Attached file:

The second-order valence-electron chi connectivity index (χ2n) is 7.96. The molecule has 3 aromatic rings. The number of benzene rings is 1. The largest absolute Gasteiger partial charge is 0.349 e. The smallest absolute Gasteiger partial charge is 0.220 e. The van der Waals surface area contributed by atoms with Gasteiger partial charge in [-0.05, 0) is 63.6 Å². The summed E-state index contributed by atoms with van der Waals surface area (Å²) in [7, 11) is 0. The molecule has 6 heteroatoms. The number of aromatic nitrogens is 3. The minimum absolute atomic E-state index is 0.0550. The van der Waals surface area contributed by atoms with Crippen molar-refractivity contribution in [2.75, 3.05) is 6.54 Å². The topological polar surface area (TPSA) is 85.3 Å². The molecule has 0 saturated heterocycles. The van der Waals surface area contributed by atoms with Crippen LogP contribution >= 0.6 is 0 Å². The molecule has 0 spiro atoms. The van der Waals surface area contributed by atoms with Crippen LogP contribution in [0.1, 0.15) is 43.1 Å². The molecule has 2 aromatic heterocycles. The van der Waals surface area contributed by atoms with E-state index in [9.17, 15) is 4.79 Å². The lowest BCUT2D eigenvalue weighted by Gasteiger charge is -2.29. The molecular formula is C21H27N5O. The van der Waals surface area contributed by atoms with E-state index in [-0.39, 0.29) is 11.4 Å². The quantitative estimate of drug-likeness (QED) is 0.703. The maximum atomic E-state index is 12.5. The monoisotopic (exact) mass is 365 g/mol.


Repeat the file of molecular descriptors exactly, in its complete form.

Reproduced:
The second-order valence-electron chi connectivity index (χ2n) is 7.96. The molecule has 3 aromatic rings. The number of benzene rings is 1. The largest absolute Gasteiger partial charge is 0.349 e. The smallest absolute Gasteiger partial charge is 0.220 e. The van der Waals surface area contributed by atoms with Gasteiger partial charge in [-0.05, 0) is 63.6 Å². The summed E-state index contributed by atoms with van der Waals surface area (Å²) in [7, 11) is 0. The molecule has 6 heteroatoms. The number of aromatic nitrogens is 3. The minimum absolute atomic E-state index is 0.0550. The van der Waals surface area contributed by atoms with Crippen molar-refractivity contribution in [2.75, 3.05) is 6.54 Å². The topological polar surface area (TPSA) is 85.3 Å². The molecule has 0 saturated heterocycles. The van der Waals surface area contributed by atoms with Crippen LogP contribution >= 0.6 is 0 Å². The molecule has 0 spiro atoms. The van der Waals surface area contributed by atoms with Crippen LogP contribution in [0.1, 0.15) is 43.1 Å². The molecule has 2 aromatic heterocycles. The van der Waals surface area contributed by atoms with E-state index in [9.17, 15) is 4.79 Å². The lowest BCUT2D eigenvalue weighted by Gasteiger charge is -2.29. The molecular formula is C21H27N5O. The van der Waals surface area contributed by atoms with E-state index in [-0.39, 0.29) is 11.4 Å². The quantitative estimate of drug-likeness (QED) is 0.703. The maximum atomic E-state index is 12.5. The monoisotopic (exact) mass is 365 g/mol.